The general definition and functional description of the DataLink layer
The concepts of Protocols and Packets, including,
The specifications of the major Ethernet protocols,
The Ethernet frame,
The relationship between the physical Layer and the DataLink layer,
The functions of the two major sublayers of the DataLink layer: The MAC and the LLC.
The student will become familiar with the DataLink layer protocols, technologies and devices and be able to recognize and describe the various major DataLink layer technologies with an emphasis on Ethernet LAN design and installation considerations concerning the usage and performance of the network.
This is a good time to mention Service Access Points. The hardware card driver communicates with the DataLink layer through a "well known" memory address which the two layers are designed to find each other at. Each posts requests, reads the other layer's status messages and passes actual data back and forth through these addresses. Each layer must attach to the SAP (not to be confused with the Server Advertising Protocol used by Novell servers over either TCP/IP or IPX/SPX) of the layer immediately below it and the OSI layer driver immediately above it.
In strict OSI theory, a particular layer driver numbered N can only communicate information heading out of the system to layer N – 1, and can only move data arriving at this system up to layer N + 1. It is interesting to note that each layer N forms packets for transmission to a remote system that are addressed and intended for that remote system's layer N. For example, a file is to be copied from PC #1 to PC #2. The DataLink layer of PC #1 will form an Ethernet packet that includes the destination MAC of PC #2. So the Layer 2 (DataLink) of PC #1 is creating a packet for the Layer 2 driver of PC #2 to get and handle. No other PC's Layer 2 would be able to process the packet since the MAC would be incorrect. Similarly, the Layer 3 (Network) packet encapsulated in the layer 2 packet is intended for PC #2's layer 3 driver directly. Only PC #2's layer 3 driver will be able to recognize and respond to the packet.
Likewise the Layer 4 (Transport) packet that the Layer 3 IP packet delivers is a communication directly from the Layer 4 driver of PC #1 to the Layer 4 driver of PC #2. So the peer layers are in direct communication with each other. This is facilitated by the lower layers of the network and they are facilitating the upper layers of the network to the point where the information exchange exits the network stack at the Application layer interfaces to the operating system and applications themselves. This means that for any layer N of a given node, it establishes communications with: Local Layer N + 1 and Local Layer N - 1 and Foreign node Layer N.
Here the SAP's appear as the small vertical arrows between the layers of the TCP/IP stack in RAM. Each layer communicates directly with the layer directly above and below it. The layer forms a packet that will be encapsulated by the packet of the successive layer and then ultimately be transmitted by the NIC across the cable to the other NIC. Each layer is in fact communicating with its peer on the other system by creating a packet intended for it. This concept includes the physical layer itself which is communicating with the NIC on the other system. The horizontal arrows pertain to the peer-to-peer concept within the stack. They indicate that the DataLink layer of the PC on the left creates a packet for the DataLink layer driver of the PC on the right. It passes the data payload up to the Network layer. This packet was also created by the Layer 3 driver of the PC on the left explicitly for the layer 3 driver of the PC on the right. The Layer 4 driver of the PC on the left communicates directly with the Layer 4 driver on the right and so forth until the operating system of the PC on the left can interact directly with the operating system of the PC on the right, such that the PC on the left can copy a file from the PC on the right "seamlessly" without worrying about the details of how this actually gets accomplished by the coordinated cooperation of the two network stack drivers communicating via their protocols with each other.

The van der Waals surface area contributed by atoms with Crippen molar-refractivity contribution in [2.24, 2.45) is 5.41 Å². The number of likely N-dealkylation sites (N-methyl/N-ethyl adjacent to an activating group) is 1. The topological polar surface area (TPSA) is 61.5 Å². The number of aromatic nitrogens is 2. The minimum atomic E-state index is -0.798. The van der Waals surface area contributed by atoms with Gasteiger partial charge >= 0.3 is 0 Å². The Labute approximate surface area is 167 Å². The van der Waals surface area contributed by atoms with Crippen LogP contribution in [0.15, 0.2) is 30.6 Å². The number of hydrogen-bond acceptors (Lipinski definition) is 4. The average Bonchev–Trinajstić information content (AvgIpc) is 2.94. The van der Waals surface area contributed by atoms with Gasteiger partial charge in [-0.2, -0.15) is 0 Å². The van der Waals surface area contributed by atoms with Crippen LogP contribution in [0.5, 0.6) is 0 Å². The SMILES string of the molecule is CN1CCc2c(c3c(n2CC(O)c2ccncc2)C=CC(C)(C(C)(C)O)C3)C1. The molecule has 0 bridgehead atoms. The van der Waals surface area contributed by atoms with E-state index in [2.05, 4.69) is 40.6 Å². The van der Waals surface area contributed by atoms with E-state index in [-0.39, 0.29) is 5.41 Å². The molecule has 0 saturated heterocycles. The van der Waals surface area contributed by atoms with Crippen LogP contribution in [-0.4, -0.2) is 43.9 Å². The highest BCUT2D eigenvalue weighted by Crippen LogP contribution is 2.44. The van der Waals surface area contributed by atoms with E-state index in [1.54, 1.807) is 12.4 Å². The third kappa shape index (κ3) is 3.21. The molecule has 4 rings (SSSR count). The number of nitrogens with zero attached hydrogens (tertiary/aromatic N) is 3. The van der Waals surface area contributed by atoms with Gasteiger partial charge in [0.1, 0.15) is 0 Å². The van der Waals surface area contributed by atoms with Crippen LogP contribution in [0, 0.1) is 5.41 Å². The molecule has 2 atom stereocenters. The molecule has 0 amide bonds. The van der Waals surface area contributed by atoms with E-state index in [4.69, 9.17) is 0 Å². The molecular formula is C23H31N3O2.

The data link layer consists of two major sublayers: The MAC - Media Access Control sublayer which is responsible for low level addressing of each transceiver (node) and is also responsible for obeying the "rules of contention" or the behavior of the Ethernet transceiver that is sharing the network with an unknown other number of hosts. This includes, for example, determining in coordination with the physical circuitry of the card if the cable is not currently carrying another transmission and is therefore free to initiate a transmission. This layer of the driver program will also respond to detected collisions calculating the backoff period before retry and sensing of the traffic-free line before making this attempt.
The LLC - Logical Link Control layer was first formally defined in the IEEE 802.2 specification and was incorporated into the larger specification for all of Ethernet published as the IEEE 802.3 document. The LLC layer is responsible for the construction of Ethernet frames suitable for transmission when passed a block of data through its "well known" service access point from the network layer above. The LLC layer performs the reverse activity, decoding an arriving frame and passing the data within it up to the network layer above through its well known SAP as well. Frames intended for other nodes are discarded in this layer. Damaged frames are detected here and can be asked for again by this layer. These are just two more functions of the LLC layer.